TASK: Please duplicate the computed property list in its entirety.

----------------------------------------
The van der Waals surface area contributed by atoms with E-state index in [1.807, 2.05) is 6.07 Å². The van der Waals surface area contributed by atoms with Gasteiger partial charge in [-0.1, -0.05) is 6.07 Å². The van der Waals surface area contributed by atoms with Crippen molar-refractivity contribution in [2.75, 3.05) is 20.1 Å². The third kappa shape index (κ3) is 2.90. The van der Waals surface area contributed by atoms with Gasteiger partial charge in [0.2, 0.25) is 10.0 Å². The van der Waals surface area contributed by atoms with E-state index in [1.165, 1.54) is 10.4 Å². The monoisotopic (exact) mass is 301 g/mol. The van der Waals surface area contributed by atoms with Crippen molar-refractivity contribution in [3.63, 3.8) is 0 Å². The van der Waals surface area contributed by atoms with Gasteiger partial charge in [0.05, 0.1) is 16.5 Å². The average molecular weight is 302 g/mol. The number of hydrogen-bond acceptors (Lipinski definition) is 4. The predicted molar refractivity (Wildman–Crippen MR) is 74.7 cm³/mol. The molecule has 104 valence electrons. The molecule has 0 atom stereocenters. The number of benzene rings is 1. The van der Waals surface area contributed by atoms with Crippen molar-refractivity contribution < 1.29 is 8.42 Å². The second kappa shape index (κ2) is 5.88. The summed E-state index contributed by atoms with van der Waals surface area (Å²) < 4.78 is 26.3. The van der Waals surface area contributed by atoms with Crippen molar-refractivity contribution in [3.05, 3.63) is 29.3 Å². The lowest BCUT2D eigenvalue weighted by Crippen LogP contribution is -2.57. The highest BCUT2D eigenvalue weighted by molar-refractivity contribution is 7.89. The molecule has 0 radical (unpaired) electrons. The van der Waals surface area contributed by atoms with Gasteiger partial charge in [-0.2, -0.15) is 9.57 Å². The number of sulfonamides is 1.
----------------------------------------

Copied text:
The van der Waals surface area contributed by atoms with E-state index in [1.807, 2.05) is 6.07 Å². The van der Waals surface area contributed by atoms with Gasteiger partial charge in [-0.1, -0.05) is 6.07 Å². The van der Waals surface area contributed by atoms with Crippen molar-refractivity contribution in [2.75, 3.05) is 20.1 Å². The third kappa shape index (κ3) is 2.90. The van der Waals surface area contributed by atoms with Gasteiger partial charge in [0.2, 0.25) is 10.0 Å². The van der Waals surface area contributed by atoms with E-state index in [1.165, 1.54) is 10.4 Å². The monoisotopic (exact) mass is 301 g/mol. The van der Waals surface area contributed by atoms with Crippen molar-refractivity contribution in [3.63, 3.8) is 0 Å². The van der Waals surface area contributed by atoms with Gasteiger partial charge in [0.05, 0.1) is 16.5 Å². The average molecular weight is 302 g/mol. The number of hydrogen-bond acceptors (Lipinski definition) is 4. The predicted molar refractivity (Wildman–Crippen MR) is 74.7 cm³/mol. The molecule has 104 valence electrons. The molecule has 0 atom stereocenters. The number of benzene rings is 1. The van der Waals surface area contributed by atoms with Crippen molar-refractivity contribution < 1.29 is 8.42 Å². The second kappa shape index (κ2) is 5.88. The summed E-state index contributed by atoms with van der Waals surface area (Å²) < 4.78 is 26.3. The van der Waals surface area contributed by atoms with Crippen molar-refractivity contribution in [3.05, 3.63) is 29.3 Å². The lowest BCUT2D eigenvalue weighted by Crippen LogP contribution is -2.57. The highest BCUT2D eigenvalue weighted by molar-refractivity contribution is 7.89. The molecule has 0 radical (unpaired) electrons. The van der Waals surface area contributed by atoms with Gasteiger partial charge in [-0.2, -0.15) is 9.57 Å². The number of sulfonamides is 1.